I've written about garnering media attention for your business before, but I keep getting requests to delve a little deeper into the topic. So here you go, this will teach you exactly how to get your online store or a product you're selling featured in the press.
So how do you get the media’s attention?
- DO check out your target publication’s focus: If it’s a local newspaper, magazine, or website that only covers local companies, focus on that angle. If it’s a national or international publication, look for something that will have broad interest but also has a unique perspective that brings something new to the table. Make it clear why readers in different parts of the country or world would be interested in your story.
- DO get to know the players: I have to admit, I used to delete emails really quickly when they were addressed “Dear Business Reporter” or “Dear Sir/Madam.” Just as you’re probably not going to pay as much attention to the flyers sent to your house that are addressed to “Occupant,” it makes a huge difference to personalize your pitch. It also helps to do a quick web search on what sorts of topics the journalist covers.
- DO have several suggested angles: If your first approach doesn’t work, it doesn’t hurt to try a different story angle. The key is to get your awesome story out, even if it’s not the first thing you thought would be interesting.
The PitchesThere are two main types of pitches: The short pitch and the long pitch. Every reporter prefers one or the other. It takes some practice and even a little intuition to figure out which works for certain reporters and publications, but you'll get the hang of it. Generally, send bloggers, and super busy reporters the short pitch. Send larger publications and magazines the long pitch.
The Short Pitch
The Long Pitch
DON'T DO THIS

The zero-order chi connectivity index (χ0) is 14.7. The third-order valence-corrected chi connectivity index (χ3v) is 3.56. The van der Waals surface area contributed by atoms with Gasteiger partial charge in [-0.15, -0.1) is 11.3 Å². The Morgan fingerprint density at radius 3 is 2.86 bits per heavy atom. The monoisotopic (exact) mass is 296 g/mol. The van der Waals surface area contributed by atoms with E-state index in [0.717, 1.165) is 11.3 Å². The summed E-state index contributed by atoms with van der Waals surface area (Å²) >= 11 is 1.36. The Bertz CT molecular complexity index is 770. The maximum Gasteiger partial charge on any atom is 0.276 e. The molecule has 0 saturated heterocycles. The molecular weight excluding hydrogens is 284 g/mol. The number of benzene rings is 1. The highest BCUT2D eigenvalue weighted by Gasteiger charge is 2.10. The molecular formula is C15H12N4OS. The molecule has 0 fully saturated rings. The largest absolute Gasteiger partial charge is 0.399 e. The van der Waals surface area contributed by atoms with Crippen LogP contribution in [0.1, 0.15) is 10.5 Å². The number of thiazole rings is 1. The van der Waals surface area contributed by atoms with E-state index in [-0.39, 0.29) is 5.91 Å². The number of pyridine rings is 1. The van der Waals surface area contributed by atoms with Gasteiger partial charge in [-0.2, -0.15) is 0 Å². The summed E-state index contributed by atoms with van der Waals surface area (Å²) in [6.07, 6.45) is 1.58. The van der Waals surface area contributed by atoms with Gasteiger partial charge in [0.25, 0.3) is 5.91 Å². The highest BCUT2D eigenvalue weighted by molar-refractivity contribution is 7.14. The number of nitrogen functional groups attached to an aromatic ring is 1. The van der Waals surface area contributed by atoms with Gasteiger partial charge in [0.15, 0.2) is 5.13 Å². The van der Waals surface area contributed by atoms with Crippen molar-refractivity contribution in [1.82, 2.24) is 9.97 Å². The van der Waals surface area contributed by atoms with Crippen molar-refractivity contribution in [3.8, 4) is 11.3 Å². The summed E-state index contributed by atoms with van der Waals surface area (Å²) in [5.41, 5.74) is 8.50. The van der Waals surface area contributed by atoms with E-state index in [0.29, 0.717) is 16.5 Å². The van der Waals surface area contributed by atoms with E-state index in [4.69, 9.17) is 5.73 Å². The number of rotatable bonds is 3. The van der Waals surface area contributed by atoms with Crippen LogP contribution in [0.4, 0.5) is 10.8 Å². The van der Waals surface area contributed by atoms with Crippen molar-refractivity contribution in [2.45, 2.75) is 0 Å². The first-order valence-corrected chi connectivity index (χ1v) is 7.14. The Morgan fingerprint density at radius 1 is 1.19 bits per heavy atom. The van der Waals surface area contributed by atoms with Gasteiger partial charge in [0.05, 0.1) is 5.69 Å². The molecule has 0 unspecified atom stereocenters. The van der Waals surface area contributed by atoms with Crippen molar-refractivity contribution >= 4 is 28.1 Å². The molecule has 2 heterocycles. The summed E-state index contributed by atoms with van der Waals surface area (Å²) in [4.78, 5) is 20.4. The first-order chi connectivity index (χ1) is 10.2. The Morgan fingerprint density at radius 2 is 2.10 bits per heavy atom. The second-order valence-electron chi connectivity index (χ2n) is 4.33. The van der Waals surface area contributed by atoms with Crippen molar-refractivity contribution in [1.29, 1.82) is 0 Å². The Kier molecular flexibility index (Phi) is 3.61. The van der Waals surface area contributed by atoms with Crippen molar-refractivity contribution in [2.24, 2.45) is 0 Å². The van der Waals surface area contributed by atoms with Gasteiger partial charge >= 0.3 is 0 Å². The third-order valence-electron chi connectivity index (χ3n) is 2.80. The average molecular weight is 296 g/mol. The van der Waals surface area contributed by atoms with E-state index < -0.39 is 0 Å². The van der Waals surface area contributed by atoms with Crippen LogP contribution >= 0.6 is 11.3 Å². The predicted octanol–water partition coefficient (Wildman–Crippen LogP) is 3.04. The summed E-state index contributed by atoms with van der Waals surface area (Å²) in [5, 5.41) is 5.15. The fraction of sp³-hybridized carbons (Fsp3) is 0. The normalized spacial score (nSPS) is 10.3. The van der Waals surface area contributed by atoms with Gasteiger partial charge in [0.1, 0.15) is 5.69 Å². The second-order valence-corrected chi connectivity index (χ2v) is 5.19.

Dear PR: You don't need to send me three reminders in a single day about your event— Dear PR (@DearPR) October 24, 2011
Dear PR: Please do not send unsolicited high-res images. A lot of IT depts limit inbox size, and this can cause our email to wonk out— Dear PR (@DearPR) July 11, 2011
Dear PR: Unless you are BFFs with an editor-in-chief, don't send them your press release.— Dear PR (@DearPR) June 28, 2011
Dear P.R.: I can tell that you cut-and-pasted that "personal" email when my name is one font, and the rest is another— Dear PR (@DearPR) June 23, 2011
Dear PR: If you've never seen a product on the cover of our magazine, don't ask us to put your product on the cover of our magazine— Dear PR (@DearPR) June 28, 2011
Dear PR: Your press release is not "High Priority". Please do not flag it as such.— Dear PR (@DearPR) June 29, 2011
Dear PR: Blocking your caller ID doesn't make us want to pick up any more— Dear PR (@DearPR) September8, 2011
Also... Don't Do These
- DON’T exaggerate: Even if you genuinely believe your new gadget or app will be the greatest innovation since sliced bread, don’t overuse words like “breakthrough” or “revolutionary” in your pitch. Instead, get specific with reasons why people will be interested in your product (e.g. it’ll make doing something easier/faster/cheaper).
At the same time, don’t get bogged down with too many minute, jargon-y details – even if you’re pitching a highly technical publication (and this is where it helps to understand your target’s editorial focus), it’s not that likely that the nitty-gritty will be what grabs their attention first.
- DON’T give up: While you don’t want to get to the point of being annoying or pushy, reporters have been known to take a second look at a story if you’re politely and pleasantly persistent. This goes back to the points about preparing several angles for a publication, as well as getting to know the players, since you’re establishing contact with your emails, calls, or Twitter messages. However, it helps to make sure you’re offering something new and timely each time you contact a reporter; if you’re pitching the same old story again and again and the media outlet has already told you it’s not interested, you’ll likely be wasting your time.
- DON’T disappear: So you’ve got someone’s attention and they’ve agreed to cover your story. Great! Now is NOT the time to turn off your smartphone or consider your pitching job done. It’s particularly irritating for a journalist who’s received a pitch to suddenly find themselves up the creek at deadline because their contact at the company is nowhere to be found. Even if last-minute issues come up, it definitely helps to keep the reporter informed – it establishes a good relationship and you might still be able to arrange another interview at a more convenient time.
To ConcludeOkay, so after reading all that and having a laugh at some of those funny Tweets, I want to leave you with the PR industries response to Dear PR. It's called Dear Journalist and it's a hilarious collection of complaints against the community of journalists - as told from the PR industry. Always remember... there's two sides to every story. Good luck making headlines. :-)
Oh yes that's right, I am psychic and know you are on deadline and just calling to piss you off. My bad.— DearJournalist (@DearJournalist) October 18, 2011